It's been a busy few weeks so I haven't had time to sit and type for awhile about the race I ran a few weeks ago - the Halifax Hypothermic Half Marathon, until today. Since then, I've talked to my friends and family about how much fun I had (despite it being my slowest half marathon to date), and the answer is inevitably:
"You did what??? You're crazy. I'd never do that!"
Yes, it was a -15 degree day. Yes, it was 21.1 kilometres in that weather. But I also had the most fun of any race I've run yet, and after about five minutes I was sweating and didn't feel the cold one bit. And by the time I reached the finish line, I was determined to run another Hypo Half next year.
Here are a few of the reasons why, if you'd been standing on the road in Cow Bay on February 5, 2012, you'd have seen not only me but close to 360 runners out for the race, and having a blast. Believe me, we're not crazy. We've just learned the secrets of running outside in winter weather!
Six tips for making your winter race more enjoyable:
1. Layer, layer, layer
After four winters of running outside, I've now figured out what to wear when, depending on how cold or warm it is. It's usually something I need to relearn each season, but I know that it's much better to start a run shivering than over-dressing and end up sweating, then freezing.
For race day, which was a -15 degree day, I opted to wear a base layer wicking turtleneck with a T-shirt and windbreaker on my top layer (I tend to prefer a jacket with zippable arms so I can remove them if I get too warm). I wore a pair of tights (I cut the heel and toes so it fit like a stirrup), socks and my regular running tights, along with gloves, mitts and a hat. I was a little worried, because I was shivering at the start line, but that was likely due to pre-race jitters. By kilometre 2 I was sweating and toasty warm, and actually had to take off my wool mittens.
That's the nice thing about layering: if you get too warm, you can always take off an extra pair of mitts and undo your jacket. Also remember though that you'll need to carry any extra gear or stow it away in a pocket. You can always pull it back on if you find you're cooling down later.
2. Run with friends
This year's Hypo Half was the first race I've ever run with friends. We set out at an easy pace, with no expectations other than that we'd treat it as a training run. If one of us wanted to peel off and pick up the pace later, we did. Running with friends is a great way to keep yourself distracted and encourage each other on the race course. It's also a good way to watch out for each other - just in case hypothermia or frostbite sets in.
3. Hydrate at the water stations
Because it's cold, you may feel like you aren't sweating as much as on a hot-weather run. But the reality is, you're probably losing just as much water as you would be on a warmer day. It's important to remember to hydrate just as often, particularly on race day. The problem is, your water may become frozen, especially if it's -15 degrees!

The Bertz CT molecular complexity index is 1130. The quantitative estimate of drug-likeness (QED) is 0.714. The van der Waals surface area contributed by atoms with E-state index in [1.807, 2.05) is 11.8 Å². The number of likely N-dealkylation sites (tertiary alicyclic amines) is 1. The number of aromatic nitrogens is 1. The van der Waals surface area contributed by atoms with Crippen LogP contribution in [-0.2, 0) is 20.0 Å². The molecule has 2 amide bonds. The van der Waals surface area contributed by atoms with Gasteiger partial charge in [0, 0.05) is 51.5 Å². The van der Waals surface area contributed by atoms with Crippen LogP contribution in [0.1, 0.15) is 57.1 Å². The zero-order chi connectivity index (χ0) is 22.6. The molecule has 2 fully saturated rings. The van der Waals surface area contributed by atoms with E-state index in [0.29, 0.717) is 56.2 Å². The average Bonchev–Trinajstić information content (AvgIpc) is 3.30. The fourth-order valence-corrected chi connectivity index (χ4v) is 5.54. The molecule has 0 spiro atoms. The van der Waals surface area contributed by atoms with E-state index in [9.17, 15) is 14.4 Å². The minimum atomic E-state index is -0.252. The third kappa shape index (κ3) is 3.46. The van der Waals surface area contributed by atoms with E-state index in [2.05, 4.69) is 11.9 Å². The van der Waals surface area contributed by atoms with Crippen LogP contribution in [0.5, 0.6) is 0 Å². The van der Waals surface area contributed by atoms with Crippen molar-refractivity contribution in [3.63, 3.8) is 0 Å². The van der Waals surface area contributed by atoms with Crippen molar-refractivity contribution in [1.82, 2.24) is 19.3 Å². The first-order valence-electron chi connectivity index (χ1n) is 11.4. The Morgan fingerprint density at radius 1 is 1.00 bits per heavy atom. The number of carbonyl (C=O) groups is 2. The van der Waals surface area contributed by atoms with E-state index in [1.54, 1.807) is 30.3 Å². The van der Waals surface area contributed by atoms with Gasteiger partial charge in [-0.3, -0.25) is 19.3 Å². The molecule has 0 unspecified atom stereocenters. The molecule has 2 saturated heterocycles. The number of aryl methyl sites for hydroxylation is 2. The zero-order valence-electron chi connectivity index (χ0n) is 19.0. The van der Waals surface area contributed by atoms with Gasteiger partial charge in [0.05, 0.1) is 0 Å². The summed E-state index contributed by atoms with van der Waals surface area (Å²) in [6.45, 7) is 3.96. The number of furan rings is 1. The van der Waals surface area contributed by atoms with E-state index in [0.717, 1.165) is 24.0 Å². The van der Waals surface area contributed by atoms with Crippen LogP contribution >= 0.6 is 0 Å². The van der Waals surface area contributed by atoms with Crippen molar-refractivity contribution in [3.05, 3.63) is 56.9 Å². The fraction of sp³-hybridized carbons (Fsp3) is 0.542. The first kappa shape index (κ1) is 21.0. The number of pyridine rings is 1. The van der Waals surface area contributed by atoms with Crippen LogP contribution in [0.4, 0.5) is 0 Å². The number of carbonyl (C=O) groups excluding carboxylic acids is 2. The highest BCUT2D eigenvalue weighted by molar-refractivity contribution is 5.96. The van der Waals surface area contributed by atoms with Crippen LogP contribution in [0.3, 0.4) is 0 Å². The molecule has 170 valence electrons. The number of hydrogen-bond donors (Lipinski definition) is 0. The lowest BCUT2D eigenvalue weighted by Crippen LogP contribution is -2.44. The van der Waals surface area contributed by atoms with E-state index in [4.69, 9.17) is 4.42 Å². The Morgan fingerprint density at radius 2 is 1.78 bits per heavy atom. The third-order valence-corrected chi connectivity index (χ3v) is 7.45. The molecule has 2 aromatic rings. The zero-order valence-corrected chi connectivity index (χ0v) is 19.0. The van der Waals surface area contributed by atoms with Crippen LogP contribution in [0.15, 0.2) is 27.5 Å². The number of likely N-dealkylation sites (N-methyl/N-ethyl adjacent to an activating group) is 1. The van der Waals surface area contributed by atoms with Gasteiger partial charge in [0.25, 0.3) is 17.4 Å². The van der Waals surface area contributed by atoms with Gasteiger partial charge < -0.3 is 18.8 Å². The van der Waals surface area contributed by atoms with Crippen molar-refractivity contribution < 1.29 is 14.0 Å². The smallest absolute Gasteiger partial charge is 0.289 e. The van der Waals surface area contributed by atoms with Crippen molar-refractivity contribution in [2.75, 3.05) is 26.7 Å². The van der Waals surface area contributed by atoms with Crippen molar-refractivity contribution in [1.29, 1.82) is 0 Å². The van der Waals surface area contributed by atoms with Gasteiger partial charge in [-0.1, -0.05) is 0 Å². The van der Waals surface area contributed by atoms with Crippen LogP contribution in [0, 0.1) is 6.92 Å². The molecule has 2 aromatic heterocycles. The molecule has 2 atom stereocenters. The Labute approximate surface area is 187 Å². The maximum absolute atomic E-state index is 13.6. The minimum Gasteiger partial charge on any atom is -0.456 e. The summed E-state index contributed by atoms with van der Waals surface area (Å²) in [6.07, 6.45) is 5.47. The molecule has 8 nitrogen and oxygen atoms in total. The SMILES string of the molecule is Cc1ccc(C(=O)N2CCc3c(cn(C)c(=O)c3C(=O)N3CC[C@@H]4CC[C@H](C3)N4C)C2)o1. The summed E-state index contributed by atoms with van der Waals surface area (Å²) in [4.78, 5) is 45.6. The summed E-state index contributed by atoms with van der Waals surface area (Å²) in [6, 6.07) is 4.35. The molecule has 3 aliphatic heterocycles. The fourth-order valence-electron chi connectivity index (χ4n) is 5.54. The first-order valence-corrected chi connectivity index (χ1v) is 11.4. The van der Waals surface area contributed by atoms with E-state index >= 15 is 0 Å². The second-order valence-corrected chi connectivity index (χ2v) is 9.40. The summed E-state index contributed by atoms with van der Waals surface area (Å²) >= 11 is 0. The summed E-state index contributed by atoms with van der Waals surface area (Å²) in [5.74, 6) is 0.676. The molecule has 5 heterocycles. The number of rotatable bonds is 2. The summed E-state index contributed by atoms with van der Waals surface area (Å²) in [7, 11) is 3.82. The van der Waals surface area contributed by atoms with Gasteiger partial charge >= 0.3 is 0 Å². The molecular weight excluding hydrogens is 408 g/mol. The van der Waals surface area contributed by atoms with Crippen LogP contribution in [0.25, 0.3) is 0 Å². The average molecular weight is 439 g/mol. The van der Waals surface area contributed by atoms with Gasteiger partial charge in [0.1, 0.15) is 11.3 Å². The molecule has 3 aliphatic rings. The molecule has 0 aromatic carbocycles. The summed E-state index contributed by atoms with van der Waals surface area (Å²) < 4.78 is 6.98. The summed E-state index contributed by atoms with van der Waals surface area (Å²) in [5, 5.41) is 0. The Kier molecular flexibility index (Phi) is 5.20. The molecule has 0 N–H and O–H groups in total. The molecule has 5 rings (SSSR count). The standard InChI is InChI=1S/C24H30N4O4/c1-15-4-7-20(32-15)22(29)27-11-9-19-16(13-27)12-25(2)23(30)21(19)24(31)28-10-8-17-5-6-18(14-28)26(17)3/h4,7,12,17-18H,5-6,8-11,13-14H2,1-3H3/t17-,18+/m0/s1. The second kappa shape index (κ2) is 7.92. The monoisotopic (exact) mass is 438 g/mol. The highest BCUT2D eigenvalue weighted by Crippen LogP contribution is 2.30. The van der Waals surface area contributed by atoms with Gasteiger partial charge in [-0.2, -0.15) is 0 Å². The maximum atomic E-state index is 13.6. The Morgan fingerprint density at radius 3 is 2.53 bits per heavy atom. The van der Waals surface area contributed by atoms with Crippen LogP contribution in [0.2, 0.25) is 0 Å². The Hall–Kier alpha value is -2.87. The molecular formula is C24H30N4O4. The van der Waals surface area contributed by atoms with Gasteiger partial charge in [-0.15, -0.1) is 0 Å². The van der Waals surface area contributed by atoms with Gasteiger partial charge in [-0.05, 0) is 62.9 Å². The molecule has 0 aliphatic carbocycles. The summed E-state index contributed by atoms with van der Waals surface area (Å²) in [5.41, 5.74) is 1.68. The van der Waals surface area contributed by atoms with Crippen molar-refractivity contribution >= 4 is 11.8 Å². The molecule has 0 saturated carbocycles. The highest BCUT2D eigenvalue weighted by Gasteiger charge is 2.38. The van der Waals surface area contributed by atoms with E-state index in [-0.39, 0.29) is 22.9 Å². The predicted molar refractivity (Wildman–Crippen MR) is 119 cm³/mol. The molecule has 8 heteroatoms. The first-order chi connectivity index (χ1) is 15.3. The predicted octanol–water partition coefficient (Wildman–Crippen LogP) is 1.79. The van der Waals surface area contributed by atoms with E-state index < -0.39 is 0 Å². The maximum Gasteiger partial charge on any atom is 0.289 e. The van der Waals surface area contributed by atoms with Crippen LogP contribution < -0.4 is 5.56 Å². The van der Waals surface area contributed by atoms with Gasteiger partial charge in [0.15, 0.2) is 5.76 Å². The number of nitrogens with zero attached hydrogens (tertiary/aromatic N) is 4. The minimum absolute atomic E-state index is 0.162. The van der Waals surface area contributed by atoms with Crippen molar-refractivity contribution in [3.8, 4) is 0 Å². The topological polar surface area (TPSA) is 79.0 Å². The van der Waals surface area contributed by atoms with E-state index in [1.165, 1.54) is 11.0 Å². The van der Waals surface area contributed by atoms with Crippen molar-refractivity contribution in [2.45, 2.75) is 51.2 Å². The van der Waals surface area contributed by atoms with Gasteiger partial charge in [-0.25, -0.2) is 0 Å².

Case in point: I chose to run the Hypo Half with my water belt and run through water stations. But because my water was frozen, I ended up fighting with my water bottles and wasting time trying to even open them. Once they were open, I then had little to no water to drink.
4. Keep fuel warm
In fact, I spent so much time fighting with my water bottles that I didn't leave myself much time to take in fuels. And when I did, they were frozen into a gloopy mess. So, if you're taking in GU or gels rather than Shot Bloks or jelly beans, make sure to keep them in your mitt to warm them up at least 10 minutes before you plan to take them. You won't be stuck with a mouthful of cold goop when it comes time to fuel. But definitely fuel - you'll find your legs don't tire as easy and you have that extra push you need to keep going when your glycogen reserves run out.
5. Enjoy the day
Anyone who hasn't run a winter race probably thinks winter runners are nuts. The fact is, running a race in the middle of winter with almost 400 other runners is fun -- there was a sense of fellowship and excitement among all of us at the start line that wintry morning two weeks ago, while we waited for the starting gun to go off. It's a great way to celebrate being active and enjoying the outdoors while other folks are huddled up inside.
The race course for the Halifax Hypo Half was littered with onlookers and folks cheering on the runners - from a group of women dressed up in Mexican sombreros and dancing next to a fake palm tree, to another woman standing by the side of the road at kilometre 10 with a box of Kleenex for us runny-nosed runners, to another group of women in a van who kept driving ahead of the runners, then getting out, opening the doors and windows while they blared music and did a crazy dance. I made a point to thank all the volunteers and high-fived some of them, because their energy gave me an extra boost and made the event memorable.
6. Consider treating a winter race as a training run
Many runners I spoke to who ran the Hypo Half also said they treated the race as a training run for spring races. Because race day conditions can be unpredictable, it's best to go out there and just enjoy the day and celebrate your fitness, because you'll likely not be able to achieve a PB under winter conditions. This is of course a personal decision, but if you set out with no expectations, you're likely to enjoy the day and might even surprise yourself with your result, too!
Those are my tips based on my experiences, but for more suggestions, check out Runner's World 10 Tips For Running in the Cold.
Do you have any tips for running in the cold, or have a winter race story you'd like to share? I'd love to read your comments!